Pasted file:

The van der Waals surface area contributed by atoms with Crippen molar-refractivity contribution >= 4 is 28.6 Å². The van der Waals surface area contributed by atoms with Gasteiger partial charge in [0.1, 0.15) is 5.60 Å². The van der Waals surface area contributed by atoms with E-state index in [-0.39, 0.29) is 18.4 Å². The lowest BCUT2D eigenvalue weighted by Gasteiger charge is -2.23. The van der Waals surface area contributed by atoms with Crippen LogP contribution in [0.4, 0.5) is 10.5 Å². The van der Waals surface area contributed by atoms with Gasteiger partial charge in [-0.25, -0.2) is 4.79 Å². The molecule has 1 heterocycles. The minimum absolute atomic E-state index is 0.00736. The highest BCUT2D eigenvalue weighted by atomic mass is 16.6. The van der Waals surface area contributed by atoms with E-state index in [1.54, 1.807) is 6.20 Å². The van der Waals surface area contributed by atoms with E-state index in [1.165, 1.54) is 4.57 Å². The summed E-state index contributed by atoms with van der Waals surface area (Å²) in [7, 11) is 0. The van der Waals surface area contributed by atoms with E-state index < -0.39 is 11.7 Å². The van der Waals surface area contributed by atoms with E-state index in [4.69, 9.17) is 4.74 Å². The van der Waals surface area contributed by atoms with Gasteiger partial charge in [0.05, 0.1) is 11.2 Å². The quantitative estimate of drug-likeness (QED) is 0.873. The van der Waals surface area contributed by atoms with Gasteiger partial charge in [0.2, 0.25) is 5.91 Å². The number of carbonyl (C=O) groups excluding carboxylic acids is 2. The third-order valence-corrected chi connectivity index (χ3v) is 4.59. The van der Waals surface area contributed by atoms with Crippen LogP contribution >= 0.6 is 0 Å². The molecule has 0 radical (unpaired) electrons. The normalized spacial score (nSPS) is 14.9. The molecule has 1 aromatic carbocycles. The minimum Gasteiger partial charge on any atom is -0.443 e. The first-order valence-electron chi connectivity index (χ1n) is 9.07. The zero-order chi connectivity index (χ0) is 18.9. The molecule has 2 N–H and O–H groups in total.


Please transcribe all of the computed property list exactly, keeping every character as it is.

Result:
The van der Waals surface area contributed by atoms with Crippen molar-refractivity contribution >= 4 is 28.6 Å². The van der Waals surface area contributed by atoms with Gasteiger partial charge in [0.1, 0.15) is 5.60 Å². The van der Waals surface area contributed by atoms with E-state index in [-0.39, 0.29) is 18.4 Å². The lowest BCUT2D eigenvalue weighted by Gasteiger charge is -2.23. The van der Waals surface area contributed by atoms with Crippen LogP contribution in [0.4, 0.5) is 10.5 Å². The van der Waals surface area contributed by atoms with Gasteiger partial charge in [-0.25, -0.2) is 4.79 Å². The molecule has 1 heterocycles. The minimum absolute atomic E-state index is 0.00736. The highest BCUT2D eigenvalue weighted by atomic mass is 16.6. The van der Waals surface area contributed by atoms with E-state index in [1.54, 1.807) is 6.20 Å². The van der Waals surface area contributed by atoms with E-state index in [1.165, 1.54) is 4.57 Å². The summed E-state index contributed by atoms with van der Waals surface area (Å²) in [7, 11) is 0. The van der Waals surface area contributed by atoms with E-state index < -0.39 is 11.7 Å². The van der Waals surface area contributed by atoms with E-state index in [4.69, 9.17) is 4.74 Å². The van der Waals surface area contributed by atoms with Gasteiger partial charge in [0.05, 0.1) is 11.2 Å². The quantitative estimate of drug-likeness (QED) is 0.873. The van der Waals surface area contributed by atoms with Gasteiger partial charge in [0.2, 0.25) is 5.91 Å². The number of carbonyl (C=O) groups excluding carboxylic acids is 2. The third-order valence-corrected chi connectivity index (χ3v) is 4.59. The van der Waals surface area contributed by atoms with Crippen LogP contribution >= 0.6 is 0 Å². The molecule has 0 radical (unpaired) electrons. The normalized spacial score (nSPS) is 14.9. The molecule has 1 aromatic carbocycles. The minimum Gasteiger partial charge on any atom is -0.443 e. The first-order valence-electron chi connectivity index (χ1n) is 9.07. The zero-order chi connectivity index (χ0) is 18.9. The molecule has 2 N–H and O–H groups in total.